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Working Toward Universal Health Coverage


Kathleen Sebelius, U.S. Secretary for Health and Human Services addresses the 65th World Health Assembly at the United Nations European headquarters in Geneva, May 21, 2012. The 65th session of the World Health Assembly will take place in Geneva until May

“A growing number of the most difficult health challenges we face are not confined within national borders.”

In our increasingly interconnected world, it is no longer possible for one country or continent to isolate itself from events and problems occurring elsewhere.


“A growing number of the most difficult health challenges we face are not confined within national borders,” said U.S. Secretary of Health and Human Services Kathleen Sebelius.

Speaking at the World Health Assembly Plenary Session in Geneva, Switzerland, Secretary Sebelius noted that universal coverage is the one goal shared by all participants. And it is a goal that is particularly essential to health and development, dshe said.

“In every nation, those who live in extreme poverty, people with disabilities, and members of traditionally discriminated-against groups have all faced additional barriers to good health and the security of health coverage. Some of those barriers have been put in place by stigma and discrimination. For our goal of universal health coverage to be truly universal, we must work tirelessly to remove those social and institutional barriers—and to find new ways to reach out to those who are most vulnerable to health disparities,” she said. “We need to ensure that all people, even those at the margins of our societies, have the full opportunity to access health coverage.”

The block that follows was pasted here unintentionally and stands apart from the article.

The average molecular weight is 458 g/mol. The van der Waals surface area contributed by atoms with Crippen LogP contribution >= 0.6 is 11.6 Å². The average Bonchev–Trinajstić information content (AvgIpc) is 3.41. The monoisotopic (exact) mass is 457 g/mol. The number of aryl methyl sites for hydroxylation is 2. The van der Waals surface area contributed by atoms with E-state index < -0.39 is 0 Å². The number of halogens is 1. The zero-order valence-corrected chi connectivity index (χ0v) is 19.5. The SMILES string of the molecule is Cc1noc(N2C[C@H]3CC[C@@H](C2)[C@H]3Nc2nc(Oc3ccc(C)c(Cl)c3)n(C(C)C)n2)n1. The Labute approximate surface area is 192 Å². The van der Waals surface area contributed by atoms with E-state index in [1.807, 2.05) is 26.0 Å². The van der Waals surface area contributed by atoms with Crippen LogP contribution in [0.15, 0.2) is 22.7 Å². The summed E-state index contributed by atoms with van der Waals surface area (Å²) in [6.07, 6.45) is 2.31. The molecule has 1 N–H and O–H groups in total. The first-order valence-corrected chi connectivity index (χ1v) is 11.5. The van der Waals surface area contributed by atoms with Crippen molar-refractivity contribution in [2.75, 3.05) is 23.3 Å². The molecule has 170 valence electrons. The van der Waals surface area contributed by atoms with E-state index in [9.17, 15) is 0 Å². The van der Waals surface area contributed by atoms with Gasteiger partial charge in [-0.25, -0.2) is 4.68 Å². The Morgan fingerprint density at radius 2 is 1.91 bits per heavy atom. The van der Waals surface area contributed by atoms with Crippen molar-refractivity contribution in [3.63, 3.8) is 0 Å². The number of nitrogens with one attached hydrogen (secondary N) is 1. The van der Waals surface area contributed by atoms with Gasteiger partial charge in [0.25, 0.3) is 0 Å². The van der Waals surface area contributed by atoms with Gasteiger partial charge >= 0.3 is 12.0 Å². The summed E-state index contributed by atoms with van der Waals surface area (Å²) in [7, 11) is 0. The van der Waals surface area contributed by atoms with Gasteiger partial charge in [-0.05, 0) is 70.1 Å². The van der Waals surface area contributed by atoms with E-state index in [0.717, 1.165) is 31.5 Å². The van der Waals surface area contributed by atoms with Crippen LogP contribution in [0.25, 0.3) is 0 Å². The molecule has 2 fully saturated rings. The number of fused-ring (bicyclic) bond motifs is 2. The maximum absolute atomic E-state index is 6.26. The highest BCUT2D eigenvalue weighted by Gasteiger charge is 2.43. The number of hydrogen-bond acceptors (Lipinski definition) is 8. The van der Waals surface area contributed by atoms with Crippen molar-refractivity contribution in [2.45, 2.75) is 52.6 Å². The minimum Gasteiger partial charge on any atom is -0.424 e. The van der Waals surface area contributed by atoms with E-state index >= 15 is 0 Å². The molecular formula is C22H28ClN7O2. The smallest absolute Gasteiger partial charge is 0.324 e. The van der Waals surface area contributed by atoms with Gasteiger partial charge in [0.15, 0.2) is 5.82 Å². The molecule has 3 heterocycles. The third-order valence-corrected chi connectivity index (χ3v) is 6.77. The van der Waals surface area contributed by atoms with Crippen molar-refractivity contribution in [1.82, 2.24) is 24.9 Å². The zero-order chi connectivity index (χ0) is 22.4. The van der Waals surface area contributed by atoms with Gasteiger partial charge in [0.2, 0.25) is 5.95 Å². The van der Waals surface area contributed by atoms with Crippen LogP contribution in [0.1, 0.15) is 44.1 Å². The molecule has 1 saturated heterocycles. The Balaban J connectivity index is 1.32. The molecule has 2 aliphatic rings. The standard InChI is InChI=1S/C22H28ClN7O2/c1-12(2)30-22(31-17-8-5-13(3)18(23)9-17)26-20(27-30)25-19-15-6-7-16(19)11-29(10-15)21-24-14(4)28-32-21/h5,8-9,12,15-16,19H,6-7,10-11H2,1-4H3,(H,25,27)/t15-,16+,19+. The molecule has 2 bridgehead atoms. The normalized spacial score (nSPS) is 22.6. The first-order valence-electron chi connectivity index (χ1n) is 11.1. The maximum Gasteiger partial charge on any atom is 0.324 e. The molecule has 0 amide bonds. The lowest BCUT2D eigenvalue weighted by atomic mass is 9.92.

The good news is that the global community has made dramatic progress narrowing down the disparity in overall health between wealthy and developing nations. But even as we find resolutions for some of the more stubborn obstacles of the past, new problems appear. Thus, even as we see a gradual decline in infant deaths, we still face complex health challenges, such as the increasing burden of non-communicable diseases like cancer and diabetes, and the H7N9 strain of avian influenza and the novel coronavirus that has appeared in the past year.

“As we look to the future, we will continue to seek out solutions together when it comes to these and other challenges, including building more resilient health systems and addressing the needs of our ageing population,” said Secretary Sebelius.

“Advancing the health of our nations is a fundamental commitment we make to all our people. As President Obama recently reminded us, access to health care is not some earned privilege — it is a right.”
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